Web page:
After all the struggles to finally get permission to proceed, the construction of the casitas and Luella-Boomer Hall went surprisingly smooth. In part it was because all of the new construction was meticulously planned over three years. The Shirley's used an Architect that Bill had known in school. Bill started studying architecture at the University of Arizona before switching to engineering. After the construction plans were completed, the Shirley's developed spreadsheets itemizing every item in every room, including square footage of walls and linear feet of baseboard. A cost estimate was developed for the full project to insure they had the budget to complete. It was essential that they utilize a general contractor that was on the same page. The project was bid to four contractors with dubious results. Then the architect suggested a contractor that he worked with regularly. They met and it was clear right away, that they had found the one. As bids came in from subcontractors, they went over each line item to insure that everyone considered and included everything that was in the Shirley's spreadsheets. In most cases subs had to increase their bids, but that was the Shirley's plan: Make sure everybody was on the same page. Everything was included and an agreed upon price reached. That way the Shirley's knew they had the budget, there would be no squabbling over the bill, and the contractor was assured the funds were available. The Shirley's utilized Luella-Boomer Hall for float. At ground breaking, it was agreed to build the building in stages, starting as a shell, then completed as able, depending on the progress and budget remaining as the casitas were completed. Bill and Gretchen contributed labor all along the way. The glued together miles of PVC conduit that ran between buildings and installed light and plumbing fixture, towel racks and TP holders. They made daily trips to construction material suppliers to pick up materials, and contracted ancillary services like trash and port-a-johns. No construction project is ever problem free, but this project was the smoothest Bill had ever worked on in his career. The construction teams working on RCR were intelligent, skilled, consummate professionals. When problems did occur, there was no drama. There was usually instant agreement on how to proceed to mitigate the issue. As hoped and planned, there was no corner cutting in an attempt to make up for a short bid, and everything asked for was already in the plan, with minimal new asks from the owners. In the end, the project was completed, including all of LBH, by April 2014. That was six months faster than expected, and the final cost was only 0.08% over budget.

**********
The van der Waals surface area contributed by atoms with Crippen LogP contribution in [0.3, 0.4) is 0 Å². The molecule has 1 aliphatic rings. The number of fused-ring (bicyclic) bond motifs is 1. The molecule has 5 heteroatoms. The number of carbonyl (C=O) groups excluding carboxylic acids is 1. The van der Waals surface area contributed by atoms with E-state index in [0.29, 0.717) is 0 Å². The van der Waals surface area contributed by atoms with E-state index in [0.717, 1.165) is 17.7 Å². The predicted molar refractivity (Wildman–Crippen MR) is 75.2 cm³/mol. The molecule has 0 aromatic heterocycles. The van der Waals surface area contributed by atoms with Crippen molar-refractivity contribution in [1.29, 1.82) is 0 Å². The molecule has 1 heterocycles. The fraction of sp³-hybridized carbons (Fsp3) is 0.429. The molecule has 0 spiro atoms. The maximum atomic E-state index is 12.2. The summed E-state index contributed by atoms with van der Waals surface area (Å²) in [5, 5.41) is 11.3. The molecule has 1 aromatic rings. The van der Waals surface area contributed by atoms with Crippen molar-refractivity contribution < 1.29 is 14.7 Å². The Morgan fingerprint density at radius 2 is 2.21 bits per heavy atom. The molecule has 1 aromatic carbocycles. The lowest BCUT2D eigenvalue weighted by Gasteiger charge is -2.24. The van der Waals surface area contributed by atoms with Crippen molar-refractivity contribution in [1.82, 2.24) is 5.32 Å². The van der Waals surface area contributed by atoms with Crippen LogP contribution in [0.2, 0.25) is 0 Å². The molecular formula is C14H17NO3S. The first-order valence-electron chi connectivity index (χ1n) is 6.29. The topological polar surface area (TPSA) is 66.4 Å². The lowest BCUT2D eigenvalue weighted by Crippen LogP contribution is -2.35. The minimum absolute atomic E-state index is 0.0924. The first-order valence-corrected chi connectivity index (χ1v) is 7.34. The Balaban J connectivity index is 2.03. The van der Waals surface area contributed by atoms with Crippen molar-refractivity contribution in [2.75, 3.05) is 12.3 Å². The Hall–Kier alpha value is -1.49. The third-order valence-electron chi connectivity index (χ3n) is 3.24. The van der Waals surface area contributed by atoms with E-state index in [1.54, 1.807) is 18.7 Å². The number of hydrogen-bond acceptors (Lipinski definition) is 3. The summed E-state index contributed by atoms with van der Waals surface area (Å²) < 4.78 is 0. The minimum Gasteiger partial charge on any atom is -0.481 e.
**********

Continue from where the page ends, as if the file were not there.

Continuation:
Over the next two months Bill and Gretchen furnished and decorated. It was Bill's idea that every unit should be identical and all buildings be of the same color thereby maximizing efficiency. This idea was immediately nixed by Gretchen. Later, comments and reviews by guests proved overwhelmingly that Gretchen was right. Guests loved the variety, and couldn't wait to try out different casitas on subsequent stays. Gretchen created a design book on each casita that covered every room. When she worked with the kitchen cabinetry designer, she insisted that each kitchen have a novel design. All of the kitchens were full ten foot by ten foot with all full size appliances, but she made sure that not only were door face design and colors different in each unit, but little features like nooks and corbels were incorporated uniquely each time. When the paint bid was reviewed, the contractor was asked how many colors he included. He answered, “I don't know...three….four?” He was told that Gretchen was going to want six to seven colors for each casita and no casitas would be the same. The bid was revised higher, but there was no argument when the interior painting was completed. The Shirley's shopped furniture stores all over Tucson, Green Valley, and Phoenix. Often they could find several pieces, or a room set that would work, but often, the remaining furniture in the store just didn't meet the high quality they were looking for. They also made it a rule, that any extra furniture they owned could only be used it it fit the design theme of the casita. One of Bill's personal pet-peeves was staying at small lodging venues and ending up in a room furnished with a 1970's style oak bed, a green corduroy sitting chair, and white wicker nightstands. The Shirley's had another rule that they had to agree on a piece, or it wouldn't go in. Fortunately, their tastes agreed when it came to décor and quality in furnishings. There were a few exceptions. The chandelier over the kitchen table in Sonoran Vineyard was a piece Gretchen thought was perfect. It was displayed among highly modern glass and chrome fixtures at the lighting store, and Bill just couldn't see it working in an “old world Vineyard” décor. Gretchen prevailed, and wouldn’t you know it, the light fixture received more compliments than any other they had chosen.